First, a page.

Pushing solar cell efficiency limits with molecular upconversion
The abundant and sustained nature of solar energy leaves little doubt that solar cell technology will play a pivotal role in future clean energy strategies. For this reason, considerable research efforts are dedicated to increasing solar cell efficiencies and to thus decreasing module costs. Fundamental physical limitations of standard single-junction solar cells, however, mean that such devices have a maximum theoretical efficiency of about 34%.1 To reduce transmission losses (i.e., lack of absorption) and thereby attempt to circumvent the Shockley–Queisser limit, it may be possible to exploit a process known as photon upconversion (UC). In this process, two low-energy photons are combined to generate a higher-energy excited state. Molecular UC, which involves the use of a small-molecule sensitizer and acceptor pairs, is a particularly appealing method for overcoming the Shockley–Queisser limit because it enables UC efficiencies of >40% (even at sunlight intensities).2, 3
In molecular UC, the sensitizer molecule absorbs low-energy light and transfers the energy to the acceptor molecule. When two excited acceptor molecules are in proximity they undergo triplet–triplet annihilation (TTA), and thus generate one high-energy excited state. In UC-assisted solar cells, UC materials are used as a filter or back reflector that is coupled to a traditional solar cell, and they thus offer a promising method for harnessing sub-bandgap light.4 This filter strategy, however, can suffer from losses caused by self-absorption, and it requires additional design components that may increase the complexity and manufacturing cost. In 2008, an alternative strategy was proposed in which TTA-UC was integrated directly into the solar cell.5 By directly extracting charge from the upconverted state before emission, there are no losses from self-absorption. It is therefore possible to achieve theoretical efficiencies upwards of 49%.
The goal of our work was to integrate TTA-UC directly into a solar cell with the use of self-assembled bilayers (see Figure 1). The generation of these self-assembled bilayers involved a number of stages. First, we soaked titanium dioxide in a solution of acceptor molecules, then in metal ions, and finally in sensitizer molecules.6
In our experiments—for a bilayer assembled on zirconium dioxide—we observed green-to-blue UC emission. In addition, the bilayer exhibited a quadratic-to-linear excitation intensity dependence that is indicative of TTA-UC.7 Following these successful results, we fabricated a dye-sensitized solar cell composed of the bilayer (on titanium dioxide) as the photoanode, platinum as the counter electrode, and cobalt(II)tris(2,2'-bipyridine) as the redox mediator (see Figure 1).
Despite having similar absorption cross sections, we found that the short circuit current (Jsc) for our bilayer device (0.028mA/cm2) was more than five times greater than devices that featured only the sensitizer (0.005mA/cm2) or the acceptor (0.002mA/cm2). We attribute this Jsc enhancement to a TTA-UC photocurrent generation mechanism. Indeed, with excitation at 532nm—see Figure 2(a)—we find that the bilayer exhibits a quadratic- or linear-intensity-dependent behavior (i.e., slopes of 2 or 1, respectively), which is indicative of a TTA-UC mechanism.7 In contrast, when we use 366nm light to directly excite the acceptor molecule—as in Figure 2(b)—the bilayer exhibits a linear dependence, which is expected for a single-molecule photoexcitation–electron injection process.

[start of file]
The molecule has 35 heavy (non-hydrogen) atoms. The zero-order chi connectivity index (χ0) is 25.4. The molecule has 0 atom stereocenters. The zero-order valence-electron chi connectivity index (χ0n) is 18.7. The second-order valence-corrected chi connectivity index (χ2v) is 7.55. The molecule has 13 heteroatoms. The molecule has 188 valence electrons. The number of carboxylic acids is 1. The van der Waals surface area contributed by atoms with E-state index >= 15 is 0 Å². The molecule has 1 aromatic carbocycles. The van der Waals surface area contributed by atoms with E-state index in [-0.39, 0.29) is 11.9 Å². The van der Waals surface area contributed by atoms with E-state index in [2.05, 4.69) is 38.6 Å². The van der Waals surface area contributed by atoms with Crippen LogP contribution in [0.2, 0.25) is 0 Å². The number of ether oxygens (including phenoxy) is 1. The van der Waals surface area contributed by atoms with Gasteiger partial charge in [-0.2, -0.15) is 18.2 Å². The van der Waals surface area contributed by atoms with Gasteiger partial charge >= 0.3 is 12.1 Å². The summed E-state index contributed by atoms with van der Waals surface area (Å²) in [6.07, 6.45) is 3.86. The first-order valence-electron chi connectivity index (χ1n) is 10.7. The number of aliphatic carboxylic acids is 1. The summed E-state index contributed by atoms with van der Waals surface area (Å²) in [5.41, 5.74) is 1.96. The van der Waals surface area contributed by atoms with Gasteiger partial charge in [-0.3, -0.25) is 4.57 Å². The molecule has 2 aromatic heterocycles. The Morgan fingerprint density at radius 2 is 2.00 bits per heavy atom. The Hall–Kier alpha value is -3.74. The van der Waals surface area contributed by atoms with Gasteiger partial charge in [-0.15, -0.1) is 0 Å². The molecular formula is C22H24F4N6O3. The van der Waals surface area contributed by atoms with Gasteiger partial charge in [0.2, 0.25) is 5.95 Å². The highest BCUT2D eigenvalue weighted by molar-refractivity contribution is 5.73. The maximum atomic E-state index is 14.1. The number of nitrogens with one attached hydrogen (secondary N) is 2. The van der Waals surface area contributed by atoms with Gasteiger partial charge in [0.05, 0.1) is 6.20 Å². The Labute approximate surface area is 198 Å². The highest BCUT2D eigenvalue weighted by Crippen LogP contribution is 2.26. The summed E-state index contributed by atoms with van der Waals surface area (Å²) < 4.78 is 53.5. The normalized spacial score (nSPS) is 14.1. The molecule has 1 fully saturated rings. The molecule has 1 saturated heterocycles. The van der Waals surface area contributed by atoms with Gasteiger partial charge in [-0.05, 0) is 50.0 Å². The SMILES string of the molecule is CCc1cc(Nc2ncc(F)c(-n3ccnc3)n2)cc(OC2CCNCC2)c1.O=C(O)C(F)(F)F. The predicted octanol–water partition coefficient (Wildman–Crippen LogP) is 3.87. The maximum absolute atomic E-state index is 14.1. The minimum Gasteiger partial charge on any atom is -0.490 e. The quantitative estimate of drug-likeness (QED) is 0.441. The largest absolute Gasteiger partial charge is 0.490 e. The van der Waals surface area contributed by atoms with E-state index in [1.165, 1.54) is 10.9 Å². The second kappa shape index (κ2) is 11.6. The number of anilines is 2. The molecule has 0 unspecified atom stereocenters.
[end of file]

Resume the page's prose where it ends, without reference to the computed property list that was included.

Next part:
These results indicate that the bilayer film effectively harnesses sunlight and generates photocurrent through two different mechanisms. The first mechanism—see Figure 3(a)—involves direction excitation, electron injection from the acceptor molecule, electron transfer, and finally regeneration from the mediator. In contrast, the second mechanism—see Figure 3(b)—includes low-energy light absorption by the sensitizer molecule, energy transfer, TTA-UC, electron injection from the upconverted state, followed by electron transfer and regeneration.8 Our work thus represents only the second example of an integrated TTA-UC solar cell. The first,9 relied on a heterogeneous TTA-UC scheme.10, 11 The efficiency of our bilayer device (1.6 × 10−5%), however, is at least an order of magnitude higher than that achieved with the previous integrated TTA-UC solar cell.
In summary, we have experimentally demonstrated self-assembled bilayers as an effective strategy to incorporate TTA-UC directly into a dye-sensitized solar cell. The efficiency of our device is the highest yet achieved for an integrated TTA-UC solar cell, but to surpass the Shockley–Queisser limit we need to make several modifications to our approach. Our future work will therefore include shifting the sensitizer absorption into the near-IR region. We will also broaden the low-energy absorption through the use of multiple sensitizers that have complementary absorption features. In addition, we will increase the cross-surface energy transfer and TTA rates, as well as work to reduce the number of non-productive quenching events.
Kenneth Hanson is an assistant professor in the Department of Chemistry and Biochemistry, and is affiliated with the Materials Science and Engineering program. His research is primarily focused on manipulating energy and electron transfer dynamics on organic–inorganic interfaces for solar energy conversion and other applications.
Sean Hill is a third-year graduate student studying molecular self-assembly at organic–inorganic interfaces and the application of photon upconversion to photovoltaic devices. He has a BS in chemistry from Louisiana State University, where he studied patterning of silyl-terminated alkyl chains on surfaces.